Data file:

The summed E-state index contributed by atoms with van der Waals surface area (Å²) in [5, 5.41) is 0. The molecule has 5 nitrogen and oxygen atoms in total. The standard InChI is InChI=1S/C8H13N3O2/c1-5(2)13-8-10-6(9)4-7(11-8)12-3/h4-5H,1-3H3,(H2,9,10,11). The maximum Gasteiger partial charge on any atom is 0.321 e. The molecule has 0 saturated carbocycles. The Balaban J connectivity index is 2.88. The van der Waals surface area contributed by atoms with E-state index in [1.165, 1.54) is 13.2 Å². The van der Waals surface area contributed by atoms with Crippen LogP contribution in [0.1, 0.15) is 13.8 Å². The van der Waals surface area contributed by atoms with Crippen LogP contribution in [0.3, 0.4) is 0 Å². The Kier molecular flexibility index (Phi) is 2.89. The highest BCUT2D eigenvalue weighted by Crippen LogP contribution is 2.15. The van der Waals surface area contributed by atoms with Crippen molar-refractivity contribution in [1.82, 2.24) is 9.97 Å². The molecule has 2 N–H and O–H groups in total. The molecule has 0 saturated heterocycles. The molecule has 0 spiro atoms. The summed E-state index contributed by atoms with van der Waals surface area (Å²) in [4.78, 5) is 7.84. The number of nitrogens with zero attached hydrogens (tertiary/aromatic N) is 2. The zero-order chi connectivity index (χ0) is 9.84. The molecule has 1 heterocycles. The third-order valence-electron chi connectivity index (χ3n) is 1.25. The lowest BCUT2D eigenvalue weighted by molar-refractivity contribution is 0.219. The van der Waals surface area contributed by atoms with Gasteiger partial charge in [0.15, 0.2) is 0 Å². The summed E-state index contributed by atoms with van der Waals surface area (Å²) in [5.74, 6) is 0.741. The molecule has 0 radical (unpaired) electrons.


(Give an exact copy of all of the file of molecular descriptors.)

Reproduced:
The summed E-state index contributed by atoms with van der Waals surface area (Å²) in [5, 5.41) is 0. The molecule has 5 nitrogen and oxygen atoms in total. The standard InChI is InChI=1S/C8H13N3O2/c1-5(2)13-8-10-6(9)4-7(11-8)12-3/h4-5H,1-3H3,(H2,9,10,11). The maximum Gasteiger partial charge on any atom is 0.321 e. The molecule has 0 saturated carbocycles. The Balaban J connectivity index is 2.88. The van der Waals surface area contributed by atoms with E-state index in [1.165, 1.54) is 13.2 Å². The van der Waals surface area contributed by atoms with Crippen LogP contribution in [0.1, 0.15) is 13.8 Å². The van der Waals surface area contributed by atoms with Crippen LogP contribution in [0.3, 0.4) is 0 Å². The Kier molecular flexibility index (Phi) is 2.89. The highest BCUT2D eigenvalue weighted by Crippen LogP contribution is 2.15. The van der Waals surface area contributed by atoms with Crippen molar-refractivity contribution in [1.82, 2.24) is 9.97 Å². The molecule has 2 N–H and O–H groups in total. The molecule has 0 saturated heterocycles. The molecule has 0 spiro atoms. The summed E-state index contributed by atoms with van der Waals surface area (Å²) in [4.78, 5) is 7.84. The number of nitrogens with zero attached hydrogens (tertiary/aromatic N) is 2. The zero-order chi connectivity index (χ0) is 9.84. The molecule has 1 heterocycles. The third-order valence-electron chi connectivity index (χ3n) is 1.25. The lowest BCUT2D eigenvalue weighted by molar-refractivity contribution is 0.219. The van der Waals surface area contributed by atoms with Gasteiger partial charge in [0.15, 0.2) is 0 Å². The summed E-state index contributed by atoms with van der Waals surface area (Å²) in [5.74, 6) is 0.741. The molecule has 0 radical (unpaired) electrons.